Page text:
According to this embodiment of the invention, a filter element 20 is positioned in the feed chamber. It is located so as to intercept the gas feed mixture before the mixture enters the fibers. The filter element comprises material that selectively adsorbs gaseous contaminants in the feed mixture that are undesirable to reach the fibers. In passing through the filter element, the contaminants adsorb onto the material and leave a substantially contaminant-free gas mixture to enter the fibers.
The adsorbent can be any material that is selective for the contaminants to be removed from the gas mixture. Preferably the adsorbent is a solid phase substance. In many practical circumstances, the contaminants are hydrocarbon compounds. Carbon particles, especially activated carbon particles are known to be useful for extracting hydrocarbons from gas mixtures and are well suited for use as the adsorbent in this invention.
The filter element should be fabricated in a form that allows the gas mixture to flow in close contact with the adsorbent material. This facilitates the transfer of the contaminant onto adsorbent particles. Conventional activated carbon particles in loosely packed beds can be used. Broadly stated, the smaller the size of the adsorbent particles, the faster will be the transfer of contaminants. Consequently, the depth of the bed, i.e., the dimension of the adsorbent particle bed in the direction of gas flow, can be shallower as the particle size is reduced. Preferably, for loosely packed beds, the average size of the particles should be smaller than about 100 U.S. standard mesh.
The bed of adsorbent granular or powder particles should not be disposed directly adjacent to the tube sheet 11. If the particles are too small, they can enter the fiber bores individually and block flow. Larger particles can also occlude the entrances to the bores. Preferably the loosely packed bed will have some container. For example, there can be a back up plate, such as a perforated sheet, a porous fabric or fritted element particle filter between the bed and the fiber bore inlets. To facilitate the fabrication and servicing of the integrated filter membrane unit, the loosely packed adsorbent element can include a bed of adsorbent particles loaded into a cartridge that has perforated faces on its upstream side (i.e., facing the gas feed port 14) and on its downstream side (i.e., facing tubesheet 11). Alternatively, the adsorbent particles can be contained within a porous fabric pouch. The cartridge or pouch should be sized so that it can easily fit into the feed chamber 2. The cartridge or pouch should also not permit the feed gas to travel around the adsorbent. Therefore, these containers should have a seal, such as an o-ring between the outside of the cartridge and the inside of the module, or, in the case of a pouch, a snug fit between the pouch and the surrounding wall of the module.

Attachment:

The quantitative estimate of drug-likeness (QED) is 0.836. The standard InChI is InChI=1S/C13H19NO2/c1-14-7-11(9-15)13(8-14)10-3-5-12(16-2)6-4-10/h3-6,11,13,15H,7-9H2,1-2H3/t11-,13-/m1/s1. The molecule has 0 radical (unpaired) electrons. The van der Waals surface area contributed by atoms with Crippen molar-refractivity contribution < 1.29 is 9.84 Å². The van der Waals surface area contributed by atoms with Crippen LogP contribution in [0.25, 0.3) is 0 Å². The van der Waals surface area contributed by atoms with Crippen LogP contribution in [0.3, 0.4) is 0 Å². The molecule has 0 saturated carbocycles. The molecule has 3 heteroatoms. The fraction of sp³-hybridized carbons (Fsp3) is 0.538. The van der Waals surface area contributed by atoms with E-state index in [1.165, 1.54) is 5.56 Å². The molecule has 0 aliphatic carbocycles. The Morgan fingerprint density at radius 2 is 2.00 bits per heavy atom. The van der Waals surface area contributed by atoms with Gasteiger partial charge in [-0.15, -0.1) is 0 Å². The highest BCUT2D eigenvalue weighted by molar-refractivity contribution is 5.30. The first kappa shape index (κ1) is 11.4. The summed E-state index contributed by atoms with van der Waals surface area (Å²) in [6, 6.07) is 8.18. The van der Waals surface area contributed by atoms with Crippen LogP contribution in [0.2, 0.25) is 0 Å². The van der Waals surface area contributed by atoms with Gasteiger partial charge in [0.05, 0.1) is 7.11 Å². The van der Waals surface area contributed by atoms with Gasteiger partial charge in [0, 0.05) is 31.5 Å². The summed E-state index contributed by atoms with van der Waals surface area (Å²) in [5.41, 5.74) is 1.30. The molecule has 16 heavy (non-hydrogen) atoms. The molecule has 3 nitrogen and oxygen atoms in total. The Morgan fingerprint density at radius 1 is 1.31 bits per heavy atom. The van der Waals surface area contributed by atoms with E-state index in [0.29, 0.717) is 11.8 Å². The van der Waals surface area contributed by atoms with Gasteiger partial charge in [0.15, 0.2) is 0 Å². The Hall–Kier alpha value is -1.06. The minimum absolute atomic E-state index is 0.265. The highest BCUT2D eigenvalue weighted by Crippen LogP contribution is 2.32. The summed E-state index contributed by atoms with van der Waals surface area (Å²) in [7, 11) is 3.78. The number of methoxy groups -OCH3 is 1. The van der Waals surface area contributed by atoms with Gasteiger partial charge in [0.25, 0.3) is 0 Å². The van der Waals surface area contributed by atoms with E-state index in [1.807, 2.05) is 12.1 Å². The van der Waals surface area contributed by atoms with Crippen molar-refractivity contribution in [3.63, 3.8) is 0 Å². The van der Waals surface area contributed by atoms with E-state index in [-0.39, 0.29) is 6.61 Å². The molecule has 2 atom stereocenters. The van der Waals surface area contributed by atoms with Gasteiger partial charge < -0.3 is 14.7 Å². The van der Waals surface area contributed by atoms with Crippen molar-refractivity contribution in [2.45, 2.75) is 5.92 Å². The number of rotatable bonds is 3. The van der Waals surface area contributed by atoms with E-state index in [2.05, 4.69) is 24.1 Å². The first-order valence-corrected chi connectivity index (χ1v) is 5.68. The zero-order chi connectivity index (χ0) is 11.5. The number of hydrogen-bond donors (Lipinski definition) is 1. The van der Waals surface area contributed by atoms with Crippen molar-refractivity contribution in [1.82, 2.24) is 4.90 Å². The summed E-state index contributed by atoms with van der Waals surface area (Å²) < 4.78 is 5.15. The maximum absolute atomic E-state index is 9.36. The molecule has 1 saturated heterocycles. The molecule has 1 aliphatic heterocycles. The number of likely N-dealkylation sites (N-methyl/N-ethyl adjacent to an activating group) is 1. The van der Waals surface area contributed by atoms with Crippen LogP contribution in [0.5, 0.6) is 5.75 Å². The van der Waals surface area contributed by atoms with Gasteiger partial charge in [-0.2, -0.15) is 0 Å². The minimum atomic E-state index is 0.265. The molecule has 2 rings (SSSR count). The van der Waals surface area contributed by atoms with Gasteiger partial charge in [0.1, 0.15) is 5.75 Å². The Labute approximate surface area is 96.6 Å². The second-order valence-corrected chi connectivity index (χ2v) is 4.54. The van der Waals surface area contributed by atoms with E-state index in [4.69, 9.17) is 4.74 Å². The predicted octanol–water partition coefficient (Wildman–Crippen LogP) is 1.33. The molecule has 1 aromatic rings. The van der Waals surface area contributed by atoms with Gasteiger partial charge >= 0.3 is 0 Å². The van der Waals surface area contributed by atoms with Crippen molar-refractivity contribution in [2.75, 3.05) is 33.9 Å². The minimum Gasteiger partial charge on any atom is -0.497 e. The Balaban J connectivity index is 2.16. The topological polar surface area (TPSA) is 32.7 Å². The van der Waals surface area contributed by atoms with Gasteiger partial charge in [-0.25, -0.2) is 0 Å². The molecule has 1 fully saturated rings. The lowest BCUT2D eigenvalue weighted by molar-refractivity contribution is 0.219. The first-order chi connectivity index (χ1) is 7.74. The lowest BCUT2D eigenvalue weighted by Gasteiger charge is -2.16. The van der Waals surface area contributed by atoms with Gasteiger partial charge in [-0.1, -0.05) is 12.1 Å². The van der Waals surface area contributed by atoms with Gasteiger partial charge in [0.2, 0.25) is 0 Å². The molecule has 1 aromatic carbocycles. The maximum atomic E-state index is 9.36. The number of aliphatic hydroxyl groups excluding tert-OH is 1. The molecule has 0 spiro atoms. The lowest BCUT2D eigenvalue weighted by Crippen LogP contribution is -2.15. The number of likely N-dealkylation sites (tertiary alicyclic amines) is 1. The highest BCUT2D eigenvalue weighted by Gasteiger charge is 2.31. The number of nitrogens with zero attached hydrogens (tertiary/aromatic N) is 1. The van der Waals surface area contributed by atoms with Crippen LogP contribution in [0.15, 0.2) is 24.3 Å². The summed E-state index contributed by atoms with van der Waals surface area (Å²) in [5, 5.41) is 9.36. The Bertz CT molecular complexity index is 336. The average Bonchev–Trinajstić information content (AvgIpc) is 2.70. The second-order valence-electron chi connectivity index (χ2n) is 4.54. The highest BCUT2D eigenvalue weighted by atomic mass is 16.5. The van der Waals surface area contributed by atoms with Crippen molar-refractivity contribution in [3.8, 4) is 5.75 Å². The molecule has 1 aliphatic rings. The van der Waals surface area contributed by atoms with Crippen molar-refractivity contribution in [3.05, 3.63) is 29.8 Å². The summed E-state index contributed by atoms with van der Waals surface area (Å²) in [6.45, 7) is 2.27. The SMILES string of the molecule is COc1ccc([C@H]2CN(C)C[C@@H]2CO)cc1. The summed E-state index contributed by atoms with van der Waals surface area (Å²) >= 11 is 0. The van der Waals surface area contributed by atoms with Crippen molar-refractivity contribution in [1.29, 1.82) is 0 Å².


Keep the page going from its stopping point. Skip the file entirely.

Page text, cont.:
In a preferred embodiment of the invention, the filter element comprises one or more layers of activated adsorbent cloth. Suitable cloth is available from the Charcoal Cloth International division of Calgon Carbon Corporation (Pittsburgh, Pa.). Activated carbon cloth is believed to be made by pyrolizing carbon-containing fabric. Commercially available cloth suitable for use in this invention is provided in single or double plain weave and single or double knit fabrics. These fabrics have a weight in the range of about 120-260 g/m2 and air permeation in the range of about 40-130 cm3/cm2/s at 10 mm water gauge. The carbon fiber incorporated in the fabric has a diameter of about 50 micrometers. This fabric form of activated carbon is particularly well adapted to expose the adsorbent sites to the contaminated gas. Thus the adsorption kinetics are very favorable. According the depth of the carbon cloth filter element can be much lower than that of a loosely packed powder bed for feed gas traveling through the beds at approximately the same velocity.
FIG. 1 schematically illustrates with exaggeration an integrated adsorbent filter element 20 of four layers of activated carbon cloth positioned in a stack upstream of the feed end tube sheet 11. The stack should be lodged in the feed chamber 2 such that the feed gas mixture is prevented from bypassing travel through the cloth on its way into the fibers. Many conventional sealing techniques can be utilized to achieve this. These are symbolized by arrows 4. For example, a washer 19 loaded by one or more compressed springs can be inserted in the feed cavity between the inside surface of cap 6 and the periphery of the cloth stack. This causes the edges of the stack to bias against the upstream face of tube sheet 11. In another contemplated embodiment, the sealing mechanism 4 includes a static ridge that protrudes inwardly toward the periphery of the stack. As cap 6 is axially mounted on shell 5, for example by screwing with thread means, not shown, the protruding ring forces the edge of the stack in a gas tight seal against tube sheet 11.